For a startup that has yet to make a profit, a business loan can be hard to come by unless significant collateral, such as real estate or equipment, is pledged. After using his personal savings to develop “Incredible Greens”—a condensed vegetable powder made up of 35 different greens, grasses, and probiotics—and launch Health Kismet, Jonathan Bechtel took out a three-year $15,000 personal loan to develop a new berry-flavored powder and introduce different packaging sizes. “You have more control over the lending amount,” notes Bechtel. “I didn’t need a huge amount, as the cost of manufacturing in the supplement industry has decreased.”

For Bechtel, seeking out investors would have served as more of a distraction. “If I had spent three or four months looking for investors, I wouldn’t have been able to focus on the daily workings of my business, which probably would have killed it before it started,” says Bechtel.

Although Health Kismet is now cash-flow positive, having reached its first five-digit month in gross sales after just a year in business, Bechtel prefers to keep as much cash as possible available “in case the unknown happens,” he says.

In the red, in the black

When Michelle Furyaka joined NPD Global as an executive VP in 2010, the small IT staffing and recruitment firm was looking to expand after weathering the worst of the recession. “If we were going to stick to the business plan we devised and meet our goals to grow in a certain way, then we had to borrow money,” says Furyaka. She and her partner were able to secure a loan for their company through a small business program offered by one of the big brokerage houses.

While it was not cash flow positive at the time, NPD Global already had some established clients. The loan helped finance their move from New Jersey into Manhattan to be closer to their clients, which include some large finance and insurance companies. After signing a few new customers and turning a profit, the company was able to turn to debt financing again—this time for a revolving line of credit—to cover the lag between getting paid by their customers and paying their employees. “Sometimes we’re waiting 40 to 60 days to get paid,” notes Furyaka. “[The line of credit is] like an insurance policy we can dip into and then immediately pay back.” Since 2010, NPD Global has expanded from five to 40 employees and grown 300 percent, with another doubling of growth projected for this year.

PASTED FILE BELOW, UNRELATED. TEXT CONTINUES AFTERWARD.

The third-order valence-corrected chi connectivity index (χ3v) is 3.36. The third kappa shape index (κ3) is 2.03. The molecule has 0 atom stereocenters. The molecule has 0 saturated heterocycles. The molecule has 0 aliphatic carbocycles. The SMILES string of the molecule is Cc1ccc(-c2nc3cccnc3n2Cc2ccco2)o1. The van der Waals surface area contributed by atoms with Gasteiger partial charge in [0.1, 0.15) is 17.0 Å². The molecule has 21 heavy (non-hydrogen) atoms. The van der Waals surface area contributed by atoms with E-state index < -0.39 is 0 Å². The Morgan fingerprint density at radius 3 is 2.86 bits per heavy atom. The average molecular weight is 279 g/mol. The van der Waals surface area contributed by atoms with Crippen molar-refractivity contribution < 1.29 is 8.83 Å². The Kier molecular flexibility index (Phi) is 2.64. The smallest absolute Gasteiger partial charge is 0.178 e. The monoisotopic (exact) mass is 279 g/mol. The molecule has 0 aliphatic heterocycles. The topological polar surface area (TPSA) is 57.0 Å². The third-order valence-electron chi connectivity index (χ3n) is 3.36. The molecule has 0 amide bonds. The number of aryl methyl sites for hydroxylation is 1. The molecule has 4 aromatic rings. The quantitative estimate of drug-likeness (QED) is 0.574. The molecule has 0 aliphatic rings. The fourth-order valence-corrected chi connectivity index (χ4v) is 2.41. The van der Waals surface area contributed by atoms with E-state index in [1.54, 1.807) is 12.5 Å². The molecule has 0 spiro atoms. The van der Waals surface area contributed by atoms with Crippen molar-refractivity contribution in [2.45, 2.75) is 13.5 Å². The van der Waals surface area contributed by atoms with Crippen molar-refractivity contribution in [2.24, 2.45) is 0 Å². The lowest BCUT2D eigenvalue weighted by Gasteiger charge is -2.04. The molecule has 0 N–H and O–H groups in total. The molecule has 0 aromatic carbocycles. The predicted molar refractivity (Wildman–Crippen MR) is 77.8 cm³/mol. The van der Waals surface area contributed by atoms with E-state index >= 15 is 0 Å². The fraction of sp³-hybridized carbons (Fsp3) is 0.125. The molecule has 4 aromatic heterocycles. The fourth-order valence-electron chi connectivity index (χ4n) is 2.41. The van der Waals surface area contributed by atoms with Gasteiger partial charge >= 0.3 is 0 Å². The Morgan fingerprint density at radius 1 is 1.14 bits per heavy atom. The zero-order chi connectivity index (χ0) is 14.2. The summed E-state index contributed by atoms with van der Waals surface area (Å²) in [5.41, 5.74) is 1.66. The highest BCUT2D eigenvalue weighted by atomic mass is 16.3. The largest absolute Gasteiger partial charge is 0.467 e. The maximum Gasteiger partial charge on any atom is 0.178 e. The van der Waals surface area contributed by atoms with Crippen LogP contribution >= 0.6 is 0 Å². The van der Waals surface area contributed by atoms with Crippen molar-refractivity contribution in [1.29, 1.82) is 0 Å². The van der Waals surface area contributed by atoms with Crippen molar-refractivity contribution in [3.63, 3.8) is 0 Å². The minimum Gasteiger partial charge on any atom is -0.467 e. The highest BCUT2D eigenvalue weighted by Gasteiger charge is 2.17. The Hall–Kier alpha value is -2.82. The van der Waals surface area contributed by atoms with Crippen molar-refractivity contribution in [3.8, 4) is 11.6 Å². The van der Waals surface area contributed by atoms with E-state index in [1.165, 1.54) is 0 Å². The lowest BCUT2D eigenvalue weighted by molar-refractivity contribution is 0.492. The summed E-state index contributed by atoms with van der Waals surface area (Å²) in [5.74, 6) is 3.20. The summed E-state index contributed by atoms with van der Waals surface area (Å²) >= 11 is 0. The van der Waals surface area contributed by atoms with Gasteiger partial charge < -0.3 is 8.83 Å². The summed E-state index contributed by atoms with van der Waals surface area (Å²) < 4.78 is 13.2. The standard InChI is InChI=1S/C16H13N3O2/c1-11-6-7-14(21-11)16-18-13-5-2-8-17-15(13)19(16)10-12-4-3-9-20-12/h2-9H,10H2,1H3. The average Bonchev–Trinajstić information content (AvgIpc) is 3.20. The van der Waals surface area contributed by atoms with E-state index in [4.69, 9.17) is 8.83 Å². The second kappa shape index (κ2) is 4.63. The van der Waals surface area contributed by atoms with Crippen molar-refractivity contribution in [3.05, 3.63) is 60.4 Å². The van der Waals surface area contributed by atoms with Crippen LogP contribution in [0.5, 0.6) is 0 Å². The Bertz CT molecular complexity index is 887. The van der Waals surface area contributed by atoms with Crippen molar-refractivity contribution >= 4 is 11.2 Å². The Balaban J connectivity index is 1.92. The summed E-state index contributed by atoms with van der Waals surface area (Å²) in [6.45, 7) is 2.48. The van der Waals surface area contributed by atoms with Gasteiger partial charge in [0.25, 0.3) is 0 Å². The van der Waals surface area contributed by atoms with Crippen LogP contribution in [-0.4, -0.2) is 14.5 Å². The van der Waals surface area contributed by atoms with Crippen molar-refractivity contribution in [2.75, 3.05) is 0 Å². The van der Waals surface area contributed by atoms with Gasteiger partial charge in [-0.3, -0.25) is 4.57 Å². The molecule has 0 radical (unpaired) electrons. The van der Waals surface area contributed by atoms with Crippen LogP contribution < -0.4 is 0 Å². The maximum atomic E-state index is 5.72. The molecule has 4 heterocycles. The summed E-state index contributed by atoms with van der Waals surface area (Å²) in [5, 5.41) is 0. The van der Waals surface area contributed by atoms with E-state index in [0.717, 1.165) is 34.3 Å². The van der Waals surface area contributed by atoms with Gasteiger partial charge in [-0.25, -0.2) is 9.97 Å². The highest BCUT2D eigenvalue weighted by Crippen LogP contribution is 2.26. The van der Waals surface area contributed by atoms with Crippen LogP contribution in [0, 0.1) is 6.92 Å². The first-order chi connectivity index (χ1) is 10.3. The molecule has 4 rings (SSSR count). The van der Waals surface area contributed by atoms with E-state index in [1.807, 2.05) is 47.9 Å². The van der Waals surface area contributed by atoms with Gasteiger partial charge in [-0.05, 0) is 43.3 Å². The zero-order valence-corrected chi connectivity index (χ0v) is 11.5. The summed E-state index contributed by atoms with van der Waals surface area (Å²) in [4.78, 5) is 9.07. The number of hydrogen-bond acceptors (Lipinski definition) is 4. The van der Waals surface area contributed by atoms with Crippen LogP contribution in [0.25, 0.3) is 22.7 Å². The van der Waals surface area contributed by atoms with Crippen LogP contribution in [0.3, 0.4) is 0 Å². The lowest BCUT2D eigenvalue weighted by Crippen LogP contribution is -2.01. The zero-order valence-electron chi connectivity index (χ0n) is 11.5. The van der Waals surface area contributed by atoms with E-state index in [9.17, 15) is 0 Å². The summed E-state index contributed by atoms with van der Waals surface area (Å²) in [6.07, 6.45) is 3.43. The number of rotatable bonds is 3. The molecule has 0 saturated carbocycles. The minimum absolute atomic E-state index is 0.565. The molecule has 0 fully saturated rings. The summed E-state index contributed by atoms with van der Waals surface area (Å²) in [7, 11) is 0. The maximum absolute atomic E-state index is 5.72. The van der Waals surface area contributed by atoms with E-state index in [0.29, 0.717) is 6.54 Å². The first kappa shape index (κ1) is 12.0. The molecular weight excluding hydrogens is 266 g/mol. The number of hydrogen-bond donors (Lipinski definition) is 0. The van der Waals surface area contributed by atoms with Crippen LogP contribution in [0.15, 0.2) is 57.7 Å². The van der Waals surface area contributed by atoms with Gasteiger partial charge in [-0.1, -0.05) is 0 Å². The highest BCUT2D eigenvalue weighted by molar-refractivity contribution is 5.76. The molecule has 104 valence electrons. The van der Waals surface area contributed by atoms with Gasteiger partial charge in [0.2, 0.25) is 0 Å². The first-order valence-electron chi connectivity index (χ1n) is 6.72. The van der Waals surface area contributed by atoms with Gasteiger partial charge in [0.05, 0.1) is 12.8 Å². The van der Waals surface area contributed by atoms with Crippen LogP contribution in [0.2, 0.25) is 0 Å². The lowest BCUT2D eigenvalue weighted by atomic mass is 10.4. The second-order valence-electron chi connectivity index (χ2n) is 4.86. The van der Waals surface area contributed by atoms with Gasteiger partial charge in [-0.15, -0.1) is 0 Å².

Caveat Debtor

Before taking on debt, small business owners must consider both business and personal risks. “You are taking on the full burden of that money personally,” says Worrell. “Almost every SBO must give a personal guarantee when taking out a loan.” Personal credit history is weighed along with the health and growth prospects of your business. So if you default and your business assets don’t cover the full cost of the loan, the bank can come after your personal assets.

Before approaching any lending institution, it’s also important to be prepared. “You must have not only a solid business plan, but also a good story for the bank that supports profitability in the future,” Worrell points out. “You have to prove to the bank that you’re mature enough to handle your money, your company’s money, and their money.”

Along with gathering all the necessary financial, legal, and tax documents, entrepreneurs must determine the right amount and appropriate structure for their loan. “Your profits will tell you the maximum amount of financing you can afford,” notes Feiman. “You need enough cushion in case of surprises, and there are always surprises.”

“Any money that comes into a company has to have a way out,” says Weiss. “Equity and debt are the same in that there’s a price to be paid for each and each has to be returned at some point.” For those small business owners whose dream it is to nurture their business over many seasons, taking on a manageable level of debt may be just what’s needed to help their business bloom.